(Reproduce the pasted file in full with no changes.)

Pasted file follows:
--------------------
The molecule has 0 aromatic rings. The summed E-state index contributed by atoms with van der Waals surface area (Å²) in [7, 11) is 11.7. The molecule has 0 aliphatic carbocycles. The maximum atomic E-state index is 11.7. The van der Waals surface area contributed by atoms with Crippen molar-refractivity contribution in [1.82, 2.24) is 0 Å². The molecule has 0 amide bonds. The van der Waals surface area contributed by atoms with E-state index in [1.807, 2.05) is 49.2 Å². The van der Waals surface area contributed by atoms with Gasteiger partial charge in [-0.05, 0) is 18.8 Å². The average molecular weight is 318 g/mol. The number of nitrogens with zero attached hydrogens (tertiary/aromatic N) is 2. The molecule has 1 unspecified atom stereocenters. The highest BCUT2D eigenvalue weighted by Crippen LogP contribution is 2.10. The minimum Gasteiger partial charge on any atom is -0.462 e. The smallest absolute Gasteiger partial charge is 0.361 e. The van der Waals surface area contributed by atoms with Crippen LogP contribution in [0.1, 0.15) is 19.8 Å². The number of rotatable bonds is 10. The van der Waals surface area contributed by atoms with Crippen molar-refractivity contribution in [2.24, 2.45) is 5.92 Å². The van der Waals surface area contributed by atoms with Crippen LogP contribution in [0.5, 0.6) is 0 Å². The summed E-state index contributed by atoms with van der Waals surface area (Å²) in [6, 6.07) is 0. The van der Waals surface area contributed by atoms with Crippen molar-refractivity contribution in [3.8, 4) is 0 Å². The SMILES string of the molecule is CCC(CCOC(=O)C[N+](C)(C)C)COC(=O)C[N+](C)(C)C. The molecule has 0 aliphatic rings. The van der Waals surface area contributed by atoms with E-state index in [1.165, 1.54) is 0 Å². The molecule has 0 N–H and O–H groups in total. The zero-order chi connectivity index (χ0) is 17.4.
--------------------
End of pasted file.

The molecule has 0 aromatic rings. The summed E-state index contributed by atoms with van der Waals surface area (Å²) in [7, 11) is 11.7. The molecule has 0 aliphatic carbocycles. The maximum atomic E-state index is 11.7. The van der Waals surface area contributed by atoms with Crippen molar-refractivity contribution in [1.82, 2.24) is 0 Å². The molecule has 0 amide bonds. The van der Waals surface area contributed by atoms with E-state index in [1.807, 2.05) is 49.2 Å². The van der Waals surface area contributed by atoms with Gasteiger partial charge in [-0.05, 0) is 18.8 Å². The average molecular weight is 318 g/mol. The number of nitrogens with zero attached hydrogens (tertiary/aromatic N) is 2. The molecule has 1 unspecified atom stereocenters. The highest BCUT2D eigenvalue weighted by Crippen LogP contribution is 2.10. The minimum Gasteiger partial charge on any atom is -0.462 e. The smallest absolute Gasteiger partial charge is 0.361 e. The van der Waals surface area contributed by atoms with Crippen LogP contribution in [0.1, 0.15) is 19.8 Å². The number of rotatable bonds is 10. The van der Waals surface area contributed by atoms with Crippen molar-refractivity contribution in [2.24, 2.45) is 5.92 Å². The van der Waals surface area contributed by atoms with Crippen LogP contribution in [0.5, 0.6) is 0 Å². The summed E-state index contributed by atoms with van der Waals surface area (Å²) in [6, 6.07) is 0. The van der Waals surface area contributed by atoms with Crippen molar-refractivity contribution in [3.8, 4) is 0 Å². The SMILES string of the molecule is CCC(CCOC(=O)C[N+](C)(C)C)COC(=O)C[N+](C)(C)C. The molecule has 0 aliphatic rings. The van der Waals surface area contributed by atoms with E-state index in [1.165, 1.54) is 0 Å². The molecule has 0 N–H and O–H groups in total. The zero-order chi connectivity index (χ0) is 17.4.